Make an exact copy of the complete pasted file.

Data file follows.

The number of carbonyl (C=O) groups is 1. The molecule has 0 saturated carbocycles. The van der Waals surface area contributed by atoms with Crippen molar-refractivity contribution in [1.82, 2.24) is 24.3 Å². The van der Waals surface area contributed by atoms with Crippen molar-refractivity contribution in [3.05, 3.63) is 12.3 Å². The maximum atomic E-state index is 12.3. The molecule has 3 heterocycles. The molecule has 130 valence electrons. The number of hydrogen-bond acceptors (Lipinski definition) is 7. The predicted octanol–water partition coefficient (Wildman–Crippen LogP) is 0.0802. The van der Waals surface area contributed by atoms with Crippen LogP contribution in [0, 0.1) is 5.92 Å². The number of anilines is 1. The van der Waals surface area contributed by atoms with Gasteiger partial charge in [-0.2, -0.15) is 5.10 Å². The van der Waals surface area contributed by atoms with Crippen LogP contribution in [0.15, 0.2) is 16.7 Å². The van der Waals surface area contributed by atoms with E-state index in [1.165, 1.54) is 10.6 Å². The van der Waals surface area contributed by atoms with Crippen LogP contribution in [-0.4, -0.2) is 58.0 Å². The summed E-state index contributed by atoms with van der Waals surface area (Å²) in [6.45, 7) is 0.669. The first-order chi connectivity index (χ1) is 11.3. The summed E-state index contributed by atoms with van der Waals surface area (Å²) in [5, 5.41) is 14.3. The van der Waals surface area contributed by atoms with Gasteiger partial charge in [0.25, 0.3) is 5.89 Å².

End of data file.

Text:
The number of carbonyl (C=O) groups is 1. The molecule has 0 saturated carbocycles. The van der Waals surface area contributed by atoms with Crippen molar-refractivity contribution in [1.82, 2.24) is 24.3 Å². The van der Waals surface area contributed by atoms with Crippen molar-refractivity contribution in [3.05, 3.63) is 12.3 Å². The maximum atomic E-state index is 12.3. The molecule has 3 heterocycles. The molecule has 130 valence electrons. The number of hydrogen-bond acceptors (Lipinski definition) is 7. The predicted octanol–water partition coefficient (Wildman–Crippen LogP) is 0.0802. The van der Waals surface area contributed by atoms with Crippen LogP contribution in [0, 0.1) is 5.92 Å². The number of anilines is 1. The van der Waals surface area contributed by atoms with Gasteiger partial charge in [-0.2, -0.15) is 5.10 Å². The van der Waals surface area contributed by atoms with Crippen LogP contribution in [0.15, 0.2) is 16.7 Å². The van der Waals surface area contributed by atoms with E-state index in [1.165, 1.54) is 10.6 Å². The van der Waals surface area contributed by atoms with Crippen LogP contribution in [-0.4, -0.2) is 58.0 Å². The summed E-state index contributed by atoms with van der Waals surface area (Å²) in [6.45, 7) is 0.669. The first-order chi connectivity index (χ1) is 11.3. The summed E-state index contributed by atoms with van der Waals surface area (Å²) in [5, 5.41) is 14.3. The van der Waals surface area contributed by atoms with Gasteiger partial charge in [0.25, 0.3) is 5.89 Å².